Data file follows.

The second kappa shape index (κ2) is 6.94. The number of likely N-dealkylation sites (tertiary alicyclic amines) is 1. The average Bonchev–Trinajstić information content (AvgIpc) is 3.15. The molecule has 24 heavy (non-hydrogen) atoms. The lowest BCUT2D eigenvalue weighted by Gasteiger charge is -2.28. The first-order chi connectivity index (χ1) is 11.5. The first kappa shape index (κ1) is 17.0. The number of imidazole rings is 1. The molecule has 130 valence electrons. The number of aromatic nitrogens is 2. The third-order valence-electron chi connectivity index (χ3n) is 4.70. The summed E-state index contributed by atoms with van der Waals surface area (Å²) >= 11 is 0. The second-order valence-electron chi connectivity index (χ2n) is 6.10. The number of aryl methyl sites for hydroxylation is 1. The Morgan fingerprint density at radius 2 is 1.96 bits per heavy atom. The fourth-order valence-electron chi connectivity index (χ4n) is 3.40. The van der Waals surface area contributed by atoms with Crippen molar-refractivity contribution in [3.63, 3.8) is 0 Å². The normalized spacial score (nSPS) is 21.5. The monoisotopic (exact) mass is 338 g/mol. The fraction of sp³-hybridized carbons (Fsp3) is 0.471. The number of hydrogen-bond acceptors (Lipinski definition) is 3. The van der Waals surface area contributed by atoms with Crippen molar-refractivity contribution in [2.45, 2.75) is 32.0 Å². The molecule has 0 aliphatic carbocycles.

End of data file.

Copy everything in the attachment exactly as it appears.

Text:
The second kappa shape index (κ2) is 6.94. The number of likely N-dealkylation sites (tertiary alicyclic amines) is 1. The average Bonchev–Trinajstić information content (AvgIpc) is 3.15. The molecule has 24 heavy (non-hydrogen) atoms. The lowest BCUT2D eigenvalue weighted by Gasteiger charge is -2.28. The first-order chi connectivity index (χ1) is 11.5. The first kappa shape index (κ1) is 17.0. The number of imidazole rings is 1. The molecule has 130 valence electrons. The number of aromatic nitrogens is 2. The third-order valence-electron chi connectivity index (χ3n) is 4.70. The summed E-state index contributed by atoms with van der Waals surface area (Å²) >= 11 is 0. The second-order valence-electron chi connectivity index (χ2n) is 6.10. The number of aryl methyl sites for hydroxylation is 1. The Morgan fingerprint density at radius 2 is 1.96 bits per heavy atom. The fourth-order valence-electron chi connectivity index (χ4n) is 3.40. The van der Waals surface area contributed by atoms with Crippen molar-refractivity contribution in [3.63, 3.8) is 0 Å². The normalized spacial score (nSPS) is 21.5. The monoisotopic (exact) mass is 338 g/mol. The fraction of sp³-hybridized carbons (Fsp3) is 0.471. The number of hydrogen-bond acceptors (Lipinski definition) is 3. The van der Waals surface area contributed by atoms with Crippen molar-refractivity contribution in [2.45, 2.75) is 32.0 Å². The molecule has 0 aliphatic carbocycles.